Every night is a bit different, with Friday and Saturday nights a bit livelier until around 2 a.m. As a general rule, it gets really quiet between 2 and 5 a.m. Sunday nights are generally very quiet, but with the start of the workweek, there’s much more traffic on Monday nights, with people working late shifts or starting early in the morning. Terry knows the habits of his “regulars” – someone who always needs a cab at 4 a.m., or the lone smoker who takes exactly two minutes to get his nicotine fix. And, the last two hours of his shift get lively with dog walkers, runners and joggers out for their early-morning exercise, or health-care professionals starting or ending their shifts. LaTerry knows them all by name, and the interaction with people is what he enjoys most.

In terms of security, I was very glad to learn that the night shift is generally uneventful, and LaTerry has always felt safe, especially with our security cameras, the extra eyes of the garage attendants, our night-shift maintenance guys Froylan and Manuel, and our own security patrol inside the building. He keeps his eyes on nine screens with full-time camera coverage for the front-door entrance, garage lobby, garage car entrance, Captain’s Walk, atrium view, pool deck, Laundry Room, garage interiors, the stairs to the Captain’s Walk, and the elevator lobby. All doors are locked after midnight, with residents required to pick up guests at the doorman’s station.

Since homelessness is a fact of life in a big city like ours – and particularly difficult to cope with in our cold winters – I assumed that people might try to find shelter and a warm spot in public areas like the atrium. But, according to LaTerry, that’s not the case. Still, he reports seeing all kinds of interesting wildlife after midnight, like a possum, raccoons and even a fox trying to sneak into the garage. One of the most amusing episodes was his and Manuel’s attempt to chase a little bird – most likely a sparrow – out of the Lobby. Every time they had shooed it close to an open door, it flew on top of it and sat there. Finally they managed to get it down the ramp and out of the handicapped-accessible side entrance, but not before it had parked itself on top of that door, too. It took them at least 15 minutes and was a lot more fun than a police chase.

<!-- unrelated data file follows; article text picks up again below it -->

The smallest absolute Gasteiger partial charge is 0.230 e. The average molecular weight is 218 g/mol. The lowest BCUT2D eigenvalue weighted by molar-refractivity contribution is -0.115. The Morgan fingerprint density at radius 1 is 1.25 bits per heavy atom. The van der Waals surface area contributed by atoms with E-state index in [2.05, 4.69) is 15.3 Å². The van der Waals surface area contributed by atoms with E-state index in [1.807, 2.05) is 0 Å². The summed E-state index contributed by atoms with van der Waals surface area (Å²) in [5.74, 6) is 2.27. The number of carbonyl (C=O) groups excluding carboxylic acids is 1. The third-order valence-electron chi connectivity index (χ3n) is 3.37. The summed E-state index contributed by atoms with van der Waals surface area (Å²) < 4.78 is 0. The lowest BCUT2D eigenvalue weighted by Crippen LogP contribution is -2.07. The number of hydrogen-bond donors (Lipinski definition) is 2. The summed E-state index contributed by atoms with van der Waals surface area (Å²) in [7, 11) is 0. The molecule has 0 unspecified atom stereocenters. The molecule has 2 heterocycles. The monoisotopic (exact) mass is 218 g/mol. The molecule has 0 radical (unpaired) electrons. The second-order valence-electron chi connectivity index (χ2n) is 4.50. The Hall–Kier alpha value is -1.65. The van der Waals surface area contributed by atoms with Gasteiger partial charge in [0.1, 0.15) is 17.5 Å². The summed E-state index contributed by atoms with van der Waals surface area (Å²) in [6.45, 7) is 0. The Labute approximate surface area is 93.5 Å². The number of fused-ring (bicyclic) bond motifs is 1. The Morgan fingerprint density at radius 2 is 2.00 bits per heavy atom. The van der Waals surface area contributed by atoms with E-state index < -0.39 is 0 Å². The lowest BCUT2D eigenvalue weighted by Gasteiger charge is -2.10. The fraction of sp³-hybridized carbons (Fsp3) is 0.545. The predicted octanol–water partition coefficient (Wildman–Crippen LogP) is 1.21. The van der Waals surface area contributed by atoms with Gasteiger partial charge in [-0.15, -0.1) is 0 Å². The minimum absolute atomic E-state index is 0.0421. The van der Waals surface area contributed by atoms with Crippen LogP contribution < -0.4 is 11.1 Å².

Emergency calls or complaints generally revolve around maintenance issues or excessive late-night noise from lively parties and loud music – so it’s always a good idea to ask guests who are leaving late at night to keep their talking in the hallways to a minimum. It’s always good to remember that our walls, although solid, are not soundproof. According to LaTerry, it’s not always easy to determine the source of noise, so please just be neighborly and err on the side of “lower is better.”

On the day of our interview, I had a chance to observe a number of residents coming and going, since it was still early. It was clear how much they enjoyed being greeted by LaTerry, who, of course, knew them by name. There’s a genuine warmth and dignity about him that adds so much to the joy of residents being home and safe. I’m quite sure life has many more good things in store for him, but I hope he’ll stay at Malibu East for a long time!